Too Much Water or Too Little? Climate Resilient Vegetable Farming

Project Leads: Dr. Kira Borden and Raelani Kesler

Project Personnel: Carson Li, Morgan Hamilton, Hannah Friesen, Amanda Dickson-Otty, Inbar Avrahami Saraf, and Yiming Zhang

Supervisor: Dr. Sean Smukler

Project Partners:

Project Funding:


Vegetable farmers in BC experience many challenges in managing water on their farms that are related to soil health that are likely to increase with the expected changes in precipitation due to climate change. Increased shoulder season (spring and fall) precipitation shortens the soil workability time window in which the soil moisture is appropriate for tillage. This shortens the growing season and increases the challenge of successfully managing co


ver crops and amendment applications.  A shortened season can result in a delay of cover crop termination, incorporation and break down, a well as a delay in amendment applications and subsequently planting of the cash crop in the spring and potentially impacting nutrient availability to the vegetable crop.  A delay in the start of the production season can then delay cover crop establishment in the fall. In BC, common overwintering cover crops are best established by mid-September, while some vegetable crops continue to be harvested into the winter. Farmers must balance the loss of income from the shortened growing season or risk soil erosion and nutrient leaching from a bare fallow field. While the benefits of cover crop are well known, many farmers in BC are not able to either get them successfully established or cannot maintain them throughout the winter resulting in reduced benefits.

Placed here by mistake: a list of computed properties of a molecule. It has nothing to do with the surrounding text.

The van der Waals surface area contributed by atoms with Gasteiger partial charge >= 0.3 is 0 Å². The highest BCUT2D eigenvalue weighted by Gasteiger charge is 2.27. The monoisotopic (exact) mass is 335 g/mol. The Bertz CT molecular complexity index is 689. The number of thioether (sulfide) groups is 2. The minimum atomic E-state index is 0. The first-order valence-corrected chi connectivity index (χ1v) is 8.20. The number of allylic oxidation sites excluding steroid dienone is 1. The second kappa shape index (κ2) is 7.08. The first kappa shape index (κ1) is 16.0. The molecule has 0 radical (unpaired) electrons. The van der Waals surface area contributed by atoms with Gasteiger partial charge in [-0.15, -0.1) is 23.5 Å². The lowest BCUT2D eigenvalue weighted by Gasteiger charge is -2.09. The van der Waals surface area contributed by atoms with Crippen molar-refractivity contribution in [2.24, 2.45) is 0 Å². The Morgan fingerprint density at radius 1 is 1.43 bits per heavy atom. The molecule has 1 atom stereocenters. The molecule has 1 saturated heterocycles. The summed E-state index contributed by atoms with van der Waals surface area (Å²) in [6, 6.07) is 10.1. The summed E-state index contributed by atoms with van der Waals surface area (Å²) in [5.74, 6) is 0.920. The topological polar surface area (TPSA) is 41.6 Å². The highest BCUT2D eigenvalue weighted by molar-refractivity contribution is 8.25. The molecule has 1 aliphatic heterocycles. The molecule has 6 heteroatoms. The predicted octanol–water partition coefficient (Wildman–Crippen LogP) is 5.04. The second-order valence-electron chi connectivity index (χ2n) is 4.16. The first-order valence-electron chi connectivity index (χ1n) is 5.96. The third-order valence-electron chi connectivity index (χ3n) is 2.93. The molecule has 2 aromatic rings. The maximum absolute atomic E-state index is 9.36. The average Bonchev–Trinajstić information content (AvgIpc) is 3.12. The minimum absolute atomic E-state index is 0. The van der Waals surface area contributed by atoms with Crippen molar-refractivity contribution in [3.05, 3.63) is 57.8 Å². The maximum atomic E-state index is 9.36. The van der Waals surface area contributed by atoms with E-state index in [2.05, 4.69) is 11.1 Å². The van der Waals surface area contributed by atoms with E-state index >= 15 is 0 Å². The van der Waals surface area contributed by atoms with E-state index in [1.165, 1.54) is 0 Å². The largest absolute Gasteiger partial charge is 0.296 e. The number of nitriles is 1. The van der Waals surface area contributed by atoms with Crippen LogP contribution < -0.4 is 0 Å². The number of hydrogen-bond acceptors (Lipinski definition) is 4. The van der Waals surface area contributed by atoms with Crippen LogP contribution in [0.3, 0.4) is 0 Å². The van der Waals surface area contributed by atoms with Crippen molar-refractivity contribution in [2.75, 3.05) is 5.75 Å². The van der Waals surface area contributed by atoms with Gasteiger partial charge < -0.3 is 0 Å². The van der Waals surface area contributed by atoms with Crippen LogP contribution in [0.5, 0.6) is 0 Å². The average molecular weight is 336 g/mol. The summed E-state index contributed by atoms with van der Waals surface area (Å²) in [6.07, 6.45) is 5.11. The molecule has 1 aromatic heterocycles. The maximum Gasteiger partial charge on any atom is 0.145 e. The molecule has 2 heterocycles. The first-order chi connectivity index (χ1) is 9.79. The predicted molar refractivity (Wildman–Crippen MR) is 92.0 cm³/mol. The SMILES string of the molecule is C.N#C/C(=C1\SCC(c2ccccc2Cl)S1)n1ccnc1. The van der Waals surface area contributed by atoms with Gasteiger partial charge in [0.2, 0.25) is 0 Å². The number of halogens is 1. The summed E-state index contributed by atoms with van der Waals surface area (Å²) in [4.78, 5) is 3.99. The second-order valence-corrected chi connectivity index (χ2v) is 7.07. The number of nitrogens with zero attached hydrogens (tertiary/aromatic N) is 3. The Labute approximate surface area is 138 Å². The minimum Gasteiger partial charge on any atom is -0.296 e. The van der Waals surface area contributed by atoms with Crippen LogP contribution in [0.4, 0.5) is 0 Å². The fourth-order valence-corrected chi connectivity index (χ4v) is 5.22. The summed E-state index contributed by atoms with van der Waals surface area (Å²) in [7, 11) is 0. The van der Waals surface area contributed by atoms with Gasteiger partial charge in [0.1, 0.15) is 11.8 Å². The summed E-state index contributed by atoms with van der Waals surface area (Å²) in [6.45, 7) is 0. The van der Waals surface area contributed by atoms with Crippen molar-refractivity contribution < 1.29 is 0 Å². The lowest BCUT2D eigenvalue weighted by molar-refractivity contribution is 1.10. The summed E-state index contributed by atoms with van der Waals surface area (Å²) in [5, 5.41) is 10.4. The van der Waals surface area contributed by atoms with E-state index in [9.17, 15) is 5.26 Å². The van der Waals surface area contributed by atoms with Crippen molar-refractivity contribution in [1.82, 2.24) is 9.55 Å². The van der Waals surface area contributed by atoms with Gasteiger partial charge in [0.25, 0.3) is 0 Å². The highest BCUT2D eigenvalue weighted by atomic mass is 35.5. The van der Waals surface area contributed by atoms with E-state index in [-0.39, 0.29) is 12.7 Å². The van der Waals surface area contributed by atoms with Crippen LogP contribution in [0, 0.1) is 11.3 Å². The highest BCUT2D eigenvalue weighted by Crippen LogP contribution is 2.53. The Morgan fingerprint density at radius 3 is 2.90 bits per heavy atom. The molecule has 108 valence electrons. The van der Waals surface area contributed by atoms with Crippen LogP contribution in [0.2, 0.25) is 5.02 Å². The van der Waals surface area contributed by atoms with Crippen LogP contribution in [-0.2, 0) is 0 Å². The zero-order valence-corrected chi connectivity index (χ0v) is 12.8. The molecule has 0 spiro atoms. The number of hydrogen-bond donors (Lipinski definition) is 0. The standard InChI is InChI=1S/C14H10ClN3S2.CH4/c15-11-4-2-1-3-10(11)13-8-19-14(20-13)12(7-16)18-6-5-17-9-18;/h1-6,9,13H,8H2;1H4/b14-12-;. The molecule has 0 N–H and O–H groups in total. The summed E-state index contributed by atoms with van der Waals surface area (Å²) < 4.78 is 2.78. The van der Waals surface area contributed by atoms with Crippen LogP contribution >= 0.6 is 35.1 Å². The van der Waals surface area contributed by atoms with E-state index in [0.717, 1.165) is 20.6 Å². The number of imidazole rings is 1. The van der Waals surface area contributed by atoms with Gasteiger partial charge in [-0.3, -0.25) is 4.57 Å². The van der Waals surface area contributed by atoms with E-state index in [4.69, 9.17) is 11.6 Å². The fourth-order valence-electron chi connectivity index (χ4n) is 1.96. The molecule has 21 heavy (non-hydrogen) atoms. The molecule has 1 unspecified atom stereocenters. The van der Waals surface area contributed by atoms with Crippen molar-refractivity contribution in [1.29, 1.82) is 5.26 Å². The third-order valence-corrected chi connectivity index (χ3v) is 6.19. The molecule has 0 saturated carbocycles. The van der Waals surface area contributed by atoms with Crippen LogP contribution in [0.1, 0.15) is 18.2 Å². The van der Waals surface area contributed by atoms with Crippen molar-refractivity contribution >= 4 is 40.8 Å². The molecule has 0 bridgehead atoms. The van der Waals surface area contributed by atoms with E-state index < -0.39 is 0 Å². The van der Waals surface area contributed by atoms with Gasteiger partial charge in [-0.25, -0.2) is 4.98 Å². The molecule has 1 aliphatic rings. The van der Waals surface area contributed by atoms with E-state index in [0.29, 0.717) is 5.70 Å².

In an attempt to protect the soil from exposure over the winter, small scale producers have begun to cover sections of fields that are ill-suited for cover crop with silage tarps. The use of tarps to cover soil changes soil hydrology and temperature, both of which are important environmental factors for soil health.  Without the inputs from cover crop biomass soil organic matter and health may be negatively impacted and eventually lead to reduce soil water-holding capacity and water infiltration.  Alternatively, farmers have installed drainage tile help moderate shoulder season soil moisture but this too can lead to losses of soil organic matter.  With projected drier production seasons soil water-holding capacity is likely to become more important and alternative ways to manage soil water must take into account their impacts on soil organic matter and overall soil health.


Our research aims to quantify the impacts of three alternative approaches to soil management: fall applications of organic amendments, tile drains and overwinter tarping. 

Research questions:

How do these three alternative soil management approaches affect:

  1. Soil moisture and nutrient availability in the following spring?
  2. Crop yield in the following growing season?
  3. Key indicators of soil health?

Click here to see full video series with farmer and research voices from this project.

Overwintering research sites:

In the fall of 2019, trials were established on 2 mother farms and 12 daughter farms in three regions, the Lower Mainland, Vancouver Island and Kootenay Mountains. The project was repeated for a second year beginning fall of 2020.

At the experimental Farms UBC and Green Fire we have installed the following treatments in a 2-factor randomized complete block design (n=4):

  • Over winter treatments (x2)
    • Tarp
    • Cover crop
  • Nutrient treatments (x4)
    • Control (no addition)
    • High compost
    • Low compost
    • Compost + Fertilizer

On regional farms, we have installed two treatments:  One tarped and no-tarp plot established on each farm.

Measurements and data collection include:

  • Yield and crop nutrient (N&P) content
  • Soil volumetric water content
  • Soil temperature
  • Soil nutrient and chemical analysis
  • Electrical conductivity

Project Results